Multicultural responsiveness and adaptation have been a recent area of emphasis in prevention and intervention science. The changing demographics of the United States demand the development of intervention strategies that are acceptable and effective for diverse cultural and ethnic groups. The Family Check-Up (FCU) was developed to be an intervention framework that is flexible and adaptive to diverse cultural groups (Dishion & Stormshak, 2007). We empirically evaluated the extent to which the intervention is effective for improving youth adjustment and parent-child interactions for diverse cultural groups. A sample of 1,193 families was drawn from 2 large-scale randomized prevention trials conducted in diverse urban middle schools. We formulated 3 groups on the basis of youth self-identification of ethnicity (European American, African American, Hispanic) and examined group differences in the hypothesized mediating effect of family conflict (FC) on later antisocial behavior (ASB). Path analysis revealed that youths in the intervention condition reported significantly less ASB over a 2-year period (Grades 6-8). Moreover, youth-reported reductions in FC at 12 months were an intervening effect. Ethnicity did not moderate this relationship. Consistent with one of the primary tenets of coercion theory, participation in the FCU acts on ASB through FC across diverse ethnic groups, lending support to the multicultural competence of the model. Limitations of this study are discussed, along with areas for future research.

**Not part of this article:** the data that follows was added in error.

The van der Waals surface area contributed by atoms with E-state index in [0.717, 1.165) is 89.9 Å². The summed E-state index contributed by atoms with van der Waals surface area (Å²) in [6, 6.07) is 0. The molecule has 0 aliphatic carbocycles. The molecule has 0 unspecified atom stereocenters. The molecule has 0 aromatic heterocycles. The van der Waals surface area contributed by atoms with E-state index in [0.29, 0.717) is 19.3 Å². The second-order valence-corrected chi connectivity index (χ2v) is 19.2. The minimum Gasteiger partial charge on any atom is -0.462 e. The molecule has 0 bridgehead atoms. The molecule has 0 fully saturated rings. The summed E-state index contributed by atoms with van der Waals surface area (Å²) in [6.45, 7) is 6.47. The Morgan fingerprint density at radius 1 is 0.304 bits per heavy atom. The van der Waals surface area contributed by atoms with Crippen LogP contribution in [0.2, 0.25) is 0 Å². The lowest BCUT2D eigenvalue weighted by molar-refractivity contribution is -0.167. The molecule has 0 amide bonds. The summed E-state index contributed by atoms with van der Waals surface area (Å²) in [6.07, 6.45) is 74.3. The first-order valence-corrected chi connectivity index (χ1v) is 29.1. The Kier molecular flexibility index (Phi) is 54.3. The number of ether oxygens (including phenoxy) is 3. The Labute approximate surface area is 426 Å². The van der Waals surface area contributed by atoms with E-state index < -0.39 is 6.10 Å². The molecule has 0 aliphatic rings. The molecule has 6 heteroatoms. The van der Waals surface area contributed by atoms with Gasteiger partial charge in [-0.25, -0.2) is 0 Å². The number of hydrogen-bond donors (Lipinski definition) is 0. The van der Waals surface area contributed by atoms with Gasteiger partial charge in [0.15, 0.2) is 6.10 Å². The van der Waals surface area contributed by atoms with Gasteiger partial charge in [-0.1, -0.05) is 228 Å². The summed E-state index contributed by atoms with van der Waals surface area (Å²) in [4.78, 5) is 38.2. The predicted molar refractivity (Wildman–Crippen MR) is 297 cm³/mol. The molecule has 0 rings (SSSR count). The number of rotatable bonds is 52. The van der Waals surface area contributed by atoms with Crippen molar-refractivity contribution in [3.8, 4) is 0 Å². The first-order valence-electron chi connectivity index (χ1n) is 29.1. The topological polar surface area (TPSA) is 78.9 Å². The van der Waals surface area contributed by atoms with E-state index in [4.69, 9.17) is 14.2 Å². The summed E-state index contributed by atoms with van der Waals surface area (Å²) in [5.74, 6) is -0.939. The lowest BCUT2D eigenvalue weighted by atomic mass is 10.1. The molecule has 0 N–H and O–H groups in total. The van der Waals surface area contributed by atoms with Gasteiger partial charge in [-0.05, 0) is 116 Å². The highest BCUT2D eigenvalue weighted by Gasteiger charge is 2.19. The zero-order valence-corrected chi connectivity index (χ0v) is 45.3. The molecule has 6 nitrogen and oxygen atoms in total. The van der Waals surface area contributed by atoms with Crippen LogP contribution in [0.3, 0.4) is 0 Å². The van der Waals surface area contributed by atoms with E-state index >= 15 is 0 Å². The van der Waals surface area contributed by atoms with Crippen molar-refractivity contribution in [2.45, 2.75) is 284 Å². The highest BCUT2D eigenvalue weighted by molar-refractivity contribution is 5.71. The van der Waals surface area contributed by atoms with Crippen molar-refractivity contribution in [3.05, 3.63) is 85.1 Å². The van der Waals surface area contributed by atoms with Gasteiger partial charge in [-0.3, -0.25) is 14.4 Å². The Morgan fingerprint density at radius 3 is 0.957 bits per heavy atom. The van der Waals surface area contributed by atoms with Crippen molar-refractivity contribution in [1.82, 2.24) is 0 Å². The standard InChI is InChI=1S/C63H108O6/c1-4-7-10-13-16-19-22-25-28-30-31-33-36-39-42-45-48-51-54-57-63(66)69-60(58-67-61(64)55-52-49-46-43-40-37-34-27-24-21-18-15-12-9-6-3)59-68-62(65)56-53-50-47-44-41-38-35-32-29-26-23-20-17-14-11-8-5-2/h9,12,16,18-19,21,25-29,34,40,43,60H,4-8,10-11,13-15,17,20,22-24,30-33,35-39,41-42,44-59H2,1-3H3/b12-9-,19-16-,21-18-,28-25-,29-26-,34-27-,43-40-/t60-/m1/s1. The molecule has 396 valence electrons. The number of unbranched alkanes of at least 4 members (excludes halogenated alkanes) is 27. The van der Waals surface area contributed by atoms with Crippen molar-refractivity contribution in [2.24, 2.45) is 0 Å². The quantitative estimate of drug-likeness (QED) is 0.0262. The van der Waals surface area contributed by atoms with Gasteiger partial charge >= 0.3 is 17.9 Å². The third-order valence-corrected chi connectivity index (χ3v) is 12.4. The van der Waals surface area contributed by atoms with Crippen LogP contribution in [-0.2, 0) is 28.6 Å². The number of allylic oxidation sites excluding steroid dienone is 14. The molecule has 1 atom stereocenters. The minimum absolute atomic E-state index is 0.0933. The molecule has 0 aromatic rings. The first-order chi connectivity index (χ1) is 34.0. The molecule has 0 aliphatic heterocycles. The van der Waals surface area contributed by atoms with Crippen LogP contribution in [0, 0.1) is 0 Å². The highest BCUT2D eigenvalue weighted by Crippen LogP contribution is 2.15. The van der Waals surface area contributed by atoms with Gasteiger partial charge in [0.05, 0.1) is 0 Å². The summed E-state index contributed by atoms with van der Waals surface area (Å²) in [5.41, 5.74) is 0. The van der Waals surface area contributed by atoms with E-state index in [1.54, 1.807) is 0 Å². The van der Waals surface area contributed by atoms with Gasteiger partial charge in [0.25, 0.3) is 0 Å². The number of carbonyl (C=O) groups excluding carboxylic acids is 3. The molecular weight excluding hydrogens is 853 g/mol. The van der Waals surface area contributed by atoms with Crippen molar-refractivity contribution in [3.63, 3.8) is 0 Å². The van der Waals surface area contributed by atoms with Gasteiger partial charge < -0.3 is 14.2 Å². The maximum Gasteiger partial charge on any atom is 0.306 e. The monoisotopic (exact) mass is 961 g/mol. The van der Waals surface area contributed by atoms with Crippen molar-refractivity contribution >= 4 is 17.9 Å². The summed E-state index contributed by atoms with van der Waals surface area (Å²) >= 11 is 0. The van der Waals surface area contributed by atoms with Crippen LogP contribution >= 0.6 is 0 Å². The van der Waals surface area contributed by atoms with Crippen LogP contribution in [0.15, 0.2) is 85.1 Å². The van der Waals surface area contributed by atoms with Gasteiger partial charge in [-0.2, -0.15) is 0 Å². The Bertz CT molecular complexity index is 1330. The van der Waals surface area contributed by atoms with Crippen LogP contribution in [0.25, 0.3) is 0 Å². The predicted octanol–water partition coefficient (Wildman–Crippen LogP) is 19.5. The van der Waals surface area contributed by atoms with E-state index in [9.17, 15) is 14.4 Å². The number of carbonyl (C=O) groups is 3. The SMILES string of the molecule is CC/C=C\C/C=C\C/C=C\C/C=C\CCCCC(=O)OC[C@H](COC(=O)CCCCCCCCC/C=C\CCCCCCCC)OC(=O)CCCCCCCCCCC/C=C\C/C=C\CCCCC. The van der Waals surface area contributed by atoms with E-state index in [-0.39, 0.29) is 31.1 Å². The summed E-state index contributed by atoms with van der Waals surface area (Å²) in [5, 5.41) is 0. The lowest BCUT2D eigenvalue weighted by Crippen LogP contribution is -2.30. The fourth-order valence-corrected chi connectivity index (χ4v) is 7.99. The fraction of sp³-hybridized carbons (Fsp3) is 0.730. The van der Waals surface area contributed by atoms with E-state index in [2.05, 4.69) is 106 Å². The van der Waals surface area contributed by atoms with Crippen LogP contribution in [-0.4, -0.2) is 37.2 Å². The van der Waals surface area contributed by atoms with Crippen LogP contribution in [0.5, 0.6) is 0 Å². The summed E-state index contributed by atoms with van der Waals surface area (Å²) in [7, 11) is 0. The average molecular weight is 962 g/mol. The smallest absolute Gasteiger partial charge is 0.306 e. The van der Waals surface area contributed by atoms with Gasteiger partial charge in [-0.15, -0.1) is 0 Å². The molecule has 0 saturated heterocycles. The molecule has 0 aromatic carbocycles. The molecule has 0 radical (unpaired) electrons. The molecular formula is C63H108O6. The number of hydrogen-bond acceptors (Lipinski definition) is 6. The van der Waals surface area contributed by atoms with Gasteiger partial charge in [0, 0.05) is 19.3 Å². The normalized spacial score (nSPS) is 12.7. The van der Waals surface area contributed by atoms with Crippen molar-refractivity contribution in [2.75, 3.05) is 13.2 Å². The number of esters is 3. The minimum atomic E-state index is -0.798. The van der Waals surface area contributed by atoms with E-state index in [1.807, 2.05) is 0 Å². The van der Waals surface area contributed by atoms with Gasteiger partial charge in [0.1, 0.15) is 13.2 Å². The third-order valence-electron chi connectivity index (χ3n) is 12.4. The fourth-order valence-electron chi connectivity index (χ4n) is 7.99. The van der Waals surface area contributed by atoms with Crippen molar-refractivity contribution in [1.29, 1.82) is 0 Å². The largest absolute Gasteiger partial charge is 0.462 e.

|Original language||English (US)|
|Number of pages||15|
|Journal||Journal of Clinical Child and Adolescent Psychology|
|State||Published - May 2014|
ASJC Scopus subject areas
- Developmental and Educational Psychology
- Clinical Psychology